Later that evening I was watching one of my favourite programmes, American Pickers (one day I’ll write a blog about these programmes because I think it’s quintessential middle aged telly) and they were looking around the home of someone who’d collected antiques all his life. His son now didn’t know what to do with all of this ‘stuff’ after his dad had passed away. In turn, this brought to mind the entirely fictional idea of clearing my wife’s grandmother’s house when she died. And then, this poem clicked into place and it became clear, if a little weird, what I was going to attempt to do with my ‘show don’t tell/Woman in Black’ notes.
So the poem is basically about what I imagined it would be like to go and clear my own grandmother’s house and how, if I’d been able to do it, I might have been able to find out more about her. Hence the jigsaw puzzle reference. I mean, up until about a year ago I didn’t even know her name, so there were a lot of pieces missing. There still are. and I suspect they always will be.
Anyway, here’s what in one corner of head is my pretentious poem. Don’t worry, in another corner of my head – which isn’t actually square before anyone gets worried – I actually quite like the poem and am quite pleased with the whole idea behind it.
A kaleidoscope of light streams through stained glass
as particles of dust waltz eerily across the room.
This is not what I remember.
Instead, you are fragments of a jigsaw puzzle,
too many pieces missing to ever be complete.
Today may fill in gaps, but I feel I'll never know you.
Perhaps it's because you never wanted to be known.
In my head I'm clearing your house, a house I never knew,
hoping for some of those lost pieces.
A stuffed bird, incongruous, gazes across the room
as an ancient rocking chair teeters back and forth without explanation.
I never imagined you as the type who had time to relax,
all of those children would put pay to that,
but perhaps you're there now, assessing another that you never knew.
My feet pad across a well worn rug, the latest in a long trodden line.
I trace my fingers over the top of a low table, idly making patterns in the dust,
imagining you and chunks of a family, maybe even my father,
fighting for food and attention.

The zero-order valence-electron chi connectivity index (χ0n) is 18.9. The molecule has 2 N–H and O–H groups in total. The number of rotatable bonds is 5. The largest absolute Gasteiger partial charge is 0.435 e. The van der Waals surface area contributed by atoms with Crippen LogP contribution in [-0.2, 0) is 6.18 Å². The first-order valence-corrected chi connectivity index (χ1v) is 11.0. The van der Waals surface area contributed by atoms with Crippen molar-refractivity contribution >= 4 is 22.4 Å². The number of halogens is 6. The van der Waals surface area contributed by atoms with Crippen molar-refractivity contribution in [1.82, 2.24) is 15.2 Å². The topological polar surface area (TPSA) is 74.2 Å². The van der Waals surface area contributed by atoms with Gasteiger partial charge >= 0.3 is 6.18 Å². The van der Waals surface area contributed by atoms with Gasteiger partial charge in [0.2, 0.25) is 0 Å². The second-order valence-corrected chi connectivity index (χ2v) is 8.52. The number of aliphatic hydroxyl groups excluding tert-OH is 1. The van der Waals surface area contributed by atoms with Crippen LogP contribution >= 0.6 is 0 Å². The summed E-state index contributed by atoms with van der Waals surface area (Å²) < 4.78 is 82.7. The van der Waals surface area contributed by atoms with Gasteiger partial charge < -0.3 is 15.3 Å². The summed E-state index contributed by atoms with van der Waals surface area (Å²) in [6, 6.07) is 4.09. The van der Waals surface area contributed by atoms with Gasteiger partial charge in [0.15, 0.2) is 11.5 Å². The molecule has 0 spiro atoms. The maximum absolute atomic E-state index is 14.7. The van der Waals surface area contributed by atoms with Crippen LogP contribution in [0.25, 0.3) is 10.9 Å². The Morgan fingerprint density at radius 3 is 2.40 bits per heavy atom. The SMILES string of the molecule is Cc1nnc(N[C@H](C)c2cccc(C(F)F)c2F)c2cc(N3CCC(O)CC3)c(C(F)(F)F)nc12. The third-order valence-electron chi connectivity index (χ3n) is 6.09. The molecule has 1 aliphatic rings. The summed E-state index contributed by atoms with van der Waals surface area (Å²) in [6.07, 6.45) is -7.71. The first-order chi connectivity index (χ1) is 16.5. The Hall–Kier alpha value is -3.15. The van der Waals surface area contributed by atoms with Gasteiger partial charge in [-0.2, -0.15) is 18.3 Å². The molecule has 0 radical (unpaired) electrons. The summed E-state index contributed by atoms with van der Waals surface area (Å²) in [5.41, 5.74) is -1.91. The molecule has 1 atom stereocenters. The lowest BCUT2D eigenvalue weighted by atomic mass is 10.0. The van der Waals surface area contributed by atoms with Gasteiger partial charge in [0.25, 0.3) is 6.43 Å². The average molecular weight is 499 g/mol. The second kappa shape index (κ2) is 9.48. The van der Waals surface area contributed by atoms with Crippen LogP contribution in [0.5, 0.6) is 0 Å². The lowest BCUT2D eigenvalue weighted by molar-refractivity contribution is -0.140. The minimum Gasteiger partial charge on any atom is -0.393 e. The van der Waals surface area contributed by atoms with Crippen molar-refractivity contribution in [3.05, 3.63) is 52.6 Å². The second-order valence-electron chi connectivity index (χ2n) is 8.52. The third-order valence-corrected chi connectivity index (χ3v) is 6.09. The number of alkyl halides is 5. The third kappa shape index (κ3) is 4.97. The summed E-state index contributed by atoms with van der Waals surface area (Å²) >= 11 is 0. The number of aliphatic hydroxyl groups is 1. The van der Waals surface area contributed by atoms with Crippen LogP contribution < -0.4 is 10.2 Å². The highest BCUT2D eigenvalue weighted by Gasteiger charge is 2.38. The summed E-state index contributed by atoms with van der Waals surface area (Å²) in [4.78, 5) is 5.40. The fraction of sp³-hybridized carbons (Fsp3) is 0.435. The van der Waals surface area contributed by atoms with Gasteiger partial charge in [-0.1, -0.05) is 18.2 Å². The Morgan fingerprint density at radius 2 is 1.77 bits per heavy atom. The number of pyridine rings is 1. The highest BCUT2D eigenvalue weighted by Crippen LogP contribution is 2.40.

A wall is littered with portraits that trace my progress around the room.
I wonder who they are, speculating that one might even be you
which prompts a pang off loss for someone I never had.
Snapped back to the here and now, I resist the urge
to uncover any of the unknown items being protected from a lifetime of dust
by dull shrouds, brace myself
and place a tentative toe on the first of the stairs,
not knowing who or what I'll find, but hoping
for something to fill in the gaps and solve at least some
of this decades old puzzle.
I’m pleased with the way this poem came together. It’s something completely different for me and very much fictional. I think I surprised myself by being able to use the description I wrote in such a way. With that in mind, I suppose it doesn’t matter whether it’s good or bad. It also pleased me because I have plans for another fictional – but based on true events – poem that I’m trying to write, but from the point of view of someone else entirely. Writing ‘Jigsaw’ makes me believe I can write this other poem, which feels like quite a big step.
I only have one memory of my grandmother and it’s vague to say the least. I remember being taken to a house on the other side of Newcastle by my father and him telling me we were going to visit my grandmother. I couldn’t have been any older than 6 or 7. I remember that it was pouring with rain when we arrived and I was very aware that this was somewhere I’d never been before, despite having a huge family that would’ve lived in and around the area. My dad left me in the car while he ran across the road to knock on the door of a big, imposing old house. I remember thinking that my grandma would come to the door and my dad would just come and get me and in we’d go. Pop and cake would inevitably follow.
I was wrong. Someone came to the door, there was what looked like a tense and brief conversation and then my dad headed back to the car. Seconds later we drove off, my dad telling me we couldn’t go in because grandma was ill. My ancestry research tells me that this was a nursing home and she would have died days later. There would be no pop and cake. The woman at the door wasn’t even my grandma. However, I think the house in the poem is the house I remember.
And that’s it! The fragments of a jigsaw puzzle that I refer to in the poem, well they’re actually one piece, I suppose. I wish I knew more. It’s not a particularly sad thing though. Lots of people have relatives that they never knew and in truth, both of my paternal grandparents just make me curious, really. My curiosity has led me to ask my dad about them, but – and this is the sad bit – he really doesn’t seem to have known them. My grandfather in particular seems to have been a very transient figure and in fact, one of the most frustrating things researching my family tree was the amount of addresses he seemed to have had that were different to the rest of his family! He was either what some people refer to as a free spirit, what others call a rascal or just a bit of a dick. Whatever label I settle on, I’ve made a note to write a poem about him too.
I hope you enjoyed this poem. I hope to God it isn’t too pretentious for words. Woe betide it might seem that I’m disappearing up my own arse! It was just an idea and one that I hope worked. For the record, I think I’m happy with it.
As always, feel free to let me know what you think. I’m always interested to hear what people got out of reading my poetry. Oh, and as always, thanks for reading.